The Varieties of Orthographic Knowledge

The Varieties of Orthographic Knowledge : I: Theoretical and Developmental Issues

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The role of orthography in reading and writing is not a new topic of inquiry. For example, in 1970 Venezky made a seminal contribution with The Structure of English Orthography in which he showed how both sequential redundancy (probable and permissible letter sequences) and rules of letter-sound correspondence contribute to orthographic structure. In 1980 Ehri introduced the concept of orthographic images, that is, the representation of written words in memory, and proposed that the image is created by an amalgamation of the word's orthographic and phonological properties. In 1981 Taylor described the evolution of orthographies in writing systems-from the earliest logographies for pictorial representation of ideas to syllabaries for phonetic representation of sounds to alphabets for phonemic representation of sounds. In 1985 Frith proposed a stage model for the role of orthographic knowledge in development of word recognition: Initially in the logographic stage a few words can be recognized on the basis of partial spelling information; in the alphabetic stage words are. recognized on the basis of grapheme-phoneme correspondence; in the orthographic stage spelling units are recognized automatically without phonological mediation. For an historical overview of research on visual processing of written language spanning the earliest records of writing to the early work in experimental psychology, see Venezky (1993).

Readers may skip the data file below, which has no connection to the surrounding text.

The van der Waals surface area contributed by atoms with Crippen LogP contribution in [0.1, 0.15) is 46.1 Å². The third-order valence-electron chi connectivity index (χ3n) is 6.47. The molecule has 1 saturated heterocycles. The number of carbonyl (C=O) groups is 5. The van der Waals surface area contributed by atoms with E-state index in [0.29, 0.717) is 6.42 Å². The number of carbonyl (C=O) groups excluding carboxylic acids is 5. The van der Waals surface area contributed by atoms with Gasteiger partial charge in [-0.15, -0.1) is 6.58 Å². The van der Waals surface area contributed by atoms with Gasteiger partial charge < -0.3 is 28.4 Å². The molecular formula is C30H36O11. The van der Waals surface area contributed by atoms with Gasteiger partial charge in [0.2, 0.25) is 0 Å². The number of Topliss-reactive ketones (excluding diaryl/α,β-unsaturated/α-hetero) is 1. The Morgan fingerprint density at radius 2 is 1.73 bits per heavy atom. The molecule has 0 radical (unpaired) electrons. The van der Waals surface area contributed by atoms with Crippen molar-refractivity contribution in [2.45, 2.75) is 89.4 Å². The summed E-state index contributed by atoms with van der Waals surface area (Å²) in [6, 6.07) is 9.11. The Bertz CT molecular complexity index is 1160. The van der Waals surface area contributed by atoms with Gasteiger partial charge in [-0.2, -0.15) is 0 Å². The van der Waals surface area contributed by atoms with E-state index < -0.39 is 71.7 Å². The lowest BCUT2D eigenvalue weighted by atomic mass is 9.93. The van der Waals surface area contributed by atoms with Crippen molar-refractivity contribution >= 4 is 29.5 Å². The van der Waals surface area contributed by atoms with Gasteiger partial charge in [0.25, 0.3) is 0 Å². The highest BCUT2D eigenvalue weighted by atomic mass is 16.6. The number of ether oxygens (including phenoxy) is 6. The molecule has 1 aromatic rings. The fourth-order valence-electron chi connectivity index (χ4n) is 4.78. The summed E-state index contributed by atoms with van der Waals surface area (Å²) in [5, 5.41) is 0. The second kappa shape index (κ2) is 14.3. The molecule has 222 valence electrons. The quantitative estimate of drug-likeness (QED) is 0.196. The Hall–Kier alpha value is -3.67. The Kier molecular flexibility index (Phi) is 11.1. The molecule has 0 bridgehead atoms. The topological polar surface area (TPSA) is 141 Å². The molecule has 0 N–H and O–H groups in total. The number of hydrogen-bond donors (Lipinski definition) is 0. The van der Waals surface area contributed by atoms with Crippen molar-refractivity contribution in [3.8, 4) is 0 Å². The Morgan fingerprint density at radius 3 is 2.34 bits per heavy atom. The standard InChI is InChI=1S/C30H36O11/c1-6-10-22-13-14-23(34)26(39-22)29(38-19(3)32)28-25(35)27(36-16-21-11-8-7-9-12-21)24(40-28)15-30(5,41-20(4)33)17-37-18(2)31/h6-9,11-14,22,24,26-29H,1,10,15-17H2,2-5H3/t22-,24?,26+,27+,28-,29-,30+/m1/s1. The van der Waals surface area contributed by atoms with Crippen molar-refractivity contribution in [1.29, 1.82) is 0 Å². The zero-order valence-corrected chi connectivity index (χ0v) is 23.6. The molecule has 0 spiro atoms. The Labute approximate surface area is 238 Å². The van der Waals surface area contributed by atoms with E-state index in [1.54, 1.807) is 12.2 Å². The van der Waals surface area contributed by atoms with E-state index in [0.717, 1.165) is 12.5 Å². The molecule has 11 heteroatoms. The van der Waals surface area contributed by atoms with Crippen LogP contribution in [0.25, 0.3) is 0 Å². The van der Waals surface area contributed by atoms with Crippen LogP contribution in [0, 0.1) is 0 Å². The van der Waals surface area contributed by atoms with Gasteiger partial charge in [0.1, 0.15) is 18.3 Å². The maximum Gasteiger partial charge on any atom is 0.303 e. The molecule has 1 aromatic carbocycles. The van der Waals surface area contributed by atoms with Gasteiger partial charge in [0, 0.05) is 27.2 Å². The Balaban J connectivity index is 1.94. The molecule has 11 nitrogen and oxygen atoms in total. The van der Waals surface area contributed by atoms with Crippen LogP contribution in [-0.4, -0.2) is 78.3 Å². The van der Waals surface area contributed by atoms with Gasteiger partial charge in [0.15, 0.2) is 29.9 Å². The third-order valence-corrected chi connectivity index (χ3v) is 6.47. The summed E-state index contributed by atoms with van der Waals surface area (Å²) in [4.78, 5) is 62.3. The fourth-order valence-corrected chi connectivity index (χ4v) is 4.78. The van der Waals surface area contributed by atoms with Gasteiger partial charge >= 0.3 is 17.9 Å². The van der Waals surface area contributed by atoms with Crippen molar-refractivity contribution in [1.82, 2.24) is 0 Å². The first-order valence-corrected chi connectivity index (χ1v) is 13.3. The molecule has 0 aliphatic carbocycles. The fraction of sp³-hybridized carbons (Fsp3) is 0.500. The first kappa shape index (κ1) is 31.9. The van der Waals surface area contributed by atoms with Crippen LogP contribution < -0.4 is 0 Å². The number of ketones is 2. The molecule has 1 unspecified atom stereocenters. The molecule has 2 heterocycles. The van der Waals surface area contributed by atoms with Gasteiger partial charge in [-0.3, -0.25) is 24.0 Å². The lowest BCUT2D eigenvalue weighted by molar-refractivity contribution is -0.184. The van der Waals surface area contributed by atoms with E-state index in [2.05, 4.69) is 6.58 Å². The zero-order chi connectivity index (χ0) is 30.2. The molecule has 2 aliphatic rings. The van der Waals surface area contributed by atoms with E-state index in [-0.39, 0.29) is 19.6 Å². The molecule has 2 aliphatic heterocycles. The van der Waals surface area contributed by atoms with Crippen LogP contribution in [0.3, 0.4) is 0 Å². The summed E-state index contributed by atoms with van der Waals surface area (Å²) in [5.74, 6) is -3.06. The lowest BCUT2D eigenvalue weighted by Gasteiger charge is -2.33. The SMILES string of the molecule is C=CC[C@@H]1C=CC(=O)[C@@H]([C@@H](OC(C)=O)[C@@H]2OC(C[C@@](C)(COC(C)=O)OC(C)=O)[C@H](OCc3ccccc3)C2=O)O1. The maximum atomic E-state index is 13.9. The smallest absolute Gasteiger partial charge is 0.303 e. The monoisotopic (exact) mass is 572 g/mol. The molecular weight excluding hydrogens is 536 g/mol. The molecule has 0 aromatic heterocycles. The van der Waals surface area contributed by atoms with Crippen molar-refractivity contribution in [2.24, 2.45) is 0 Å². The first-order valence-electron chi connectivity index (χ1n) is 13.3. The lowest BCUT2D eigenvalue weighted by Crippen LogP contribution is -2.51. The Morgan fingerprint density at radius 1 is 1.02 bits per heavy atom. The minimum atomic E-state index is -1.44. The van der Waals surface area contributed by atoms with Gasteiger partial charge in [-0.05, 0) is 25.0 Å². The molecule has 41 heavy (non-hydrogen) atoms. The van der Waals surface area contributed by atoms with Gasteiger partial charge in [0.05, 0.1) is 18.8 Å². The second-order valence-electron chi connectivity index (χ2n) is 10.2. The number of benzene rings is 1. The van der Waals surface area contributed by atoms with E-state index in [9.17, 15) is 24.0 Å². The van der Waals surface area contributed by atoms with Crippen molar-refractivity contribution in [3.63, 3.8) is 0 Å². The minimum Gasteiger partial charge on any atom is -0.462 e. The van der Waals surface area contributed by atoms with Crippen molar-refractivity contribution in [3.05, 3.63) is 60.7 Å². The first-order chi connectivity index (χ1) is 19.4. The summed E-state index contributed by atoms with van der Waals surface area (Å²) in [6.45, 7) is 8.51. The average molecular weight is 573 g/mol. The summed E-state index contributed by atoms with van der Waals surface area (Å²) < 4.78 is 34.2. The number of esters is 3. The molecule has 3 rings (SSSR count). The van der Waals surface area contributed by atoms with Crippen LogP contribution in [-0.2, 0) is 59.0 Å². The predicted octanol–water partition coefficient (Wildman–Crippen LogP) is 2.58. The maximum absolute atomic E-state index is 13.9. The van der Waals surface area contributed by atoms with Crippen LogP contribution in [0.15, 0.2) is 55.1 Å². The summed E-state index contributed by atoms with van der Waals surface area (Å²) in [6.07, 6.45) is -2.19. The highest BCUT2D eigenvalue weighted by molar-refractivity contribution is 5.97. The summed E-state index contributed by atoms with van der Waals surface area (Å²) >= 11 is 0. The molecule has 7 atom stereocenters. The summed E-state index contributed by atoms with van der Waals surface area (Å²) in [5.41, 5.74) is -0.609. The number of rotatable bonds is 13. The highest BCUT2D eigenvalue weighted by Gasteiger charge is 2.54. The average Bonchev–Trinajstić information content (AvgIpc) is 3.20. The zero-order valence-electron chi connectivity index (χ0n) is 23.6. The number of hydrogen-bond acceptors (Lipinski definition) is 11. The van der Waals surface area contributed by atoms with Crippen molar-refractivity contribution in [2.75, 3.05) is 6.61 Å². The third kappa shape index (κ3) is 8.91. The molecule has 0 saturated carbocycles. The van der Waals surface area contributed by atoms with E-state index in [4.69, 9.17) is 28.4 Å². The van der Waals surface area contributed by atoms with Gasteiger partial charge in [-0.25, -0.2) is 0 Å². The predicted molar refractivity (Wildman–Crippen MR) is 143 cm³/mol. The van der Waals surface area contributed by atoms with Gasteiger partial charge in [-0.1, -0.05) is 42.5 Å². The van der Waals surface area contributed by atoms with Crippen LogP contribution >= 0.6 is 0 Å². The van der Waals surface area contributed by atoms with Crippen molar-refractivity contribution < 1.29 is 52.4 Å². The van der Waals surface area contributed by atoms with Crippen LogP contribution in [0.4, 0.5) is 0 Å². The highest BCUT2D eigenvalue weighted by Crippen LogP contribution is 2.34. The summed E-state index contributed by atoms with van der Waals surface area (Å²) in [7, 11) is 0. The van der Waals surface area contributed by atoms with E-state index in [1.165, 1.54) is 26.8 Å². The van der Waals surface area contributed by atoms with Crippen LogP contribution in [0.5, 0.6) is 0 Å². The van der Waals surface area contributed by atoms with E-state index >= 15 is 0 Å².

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Product details

  • Hardback | 382 pages
  • 155 x 235 x 22.35mm | 1,620g
  • Dordrecht, Netherlands
  • English
  • 1994 ed.
  • XVI, 382 p.
  • 0792330803
  • 9780792330806

Table of contents

Preface. Introduction to Volume I; V.W. Berninger. Biological Constraints: Twin Studies. 1. Genes, Environment, and the Development of Orthographic Skills; R. Olson, H. Forsberg, B. Wise. Linguistic Constraints: Cross-Linguistic Studies. 2. Reading Chinese and Reading English: Similarities, Differences, and Second-Language Reading; N.E. Jackson, Wen-Hui Lu, Daushen Ju. 3. Higher-Order Linguistic Influences on Development of Orthographic Knowledge: Illustrations from Spelling Problems in Dutch and Assessment Tools; E.M.H. Assink, G. Kattenberg. 4. Towards a More Universal Understanding of the Developmental Dyslexias: The Contribution of Orthographic Factors; M. Wolf, C. Pfeil, R. Lotz, K. Biddle. Orthographic-Linguistic Relationships: Literacy Acquisition Studies. 5. Limits upon Orthographic Knowledge due to Processes Indexed by Naming Speed; P. Bowers, J. Golden, A. Kennedy, A. Young. 6. The Sound-to-Spelling Connection: Orthographic Activation in Auditory Word Recognition and its Implications for the Acquisition of Phonological Awareness and Literacy Skills; R.W. Barron. 7. The Development of Orthographic Processing Ability; R. Wagner, T.A. Barker. 8. Multiple Orthographic and Phonological Codes in Literacy Acquisition: An Evolving Research Program; V.W. Berninger, R.D. Abbott. Commentaries on Volume I: Phonological and Orthographic Processing: Separate but Equal? B. R. Foorman. Orthographic Knowledge Is Orthographic Knowledge Is Orthographic Knowledge; E. Geva, D. Willows.
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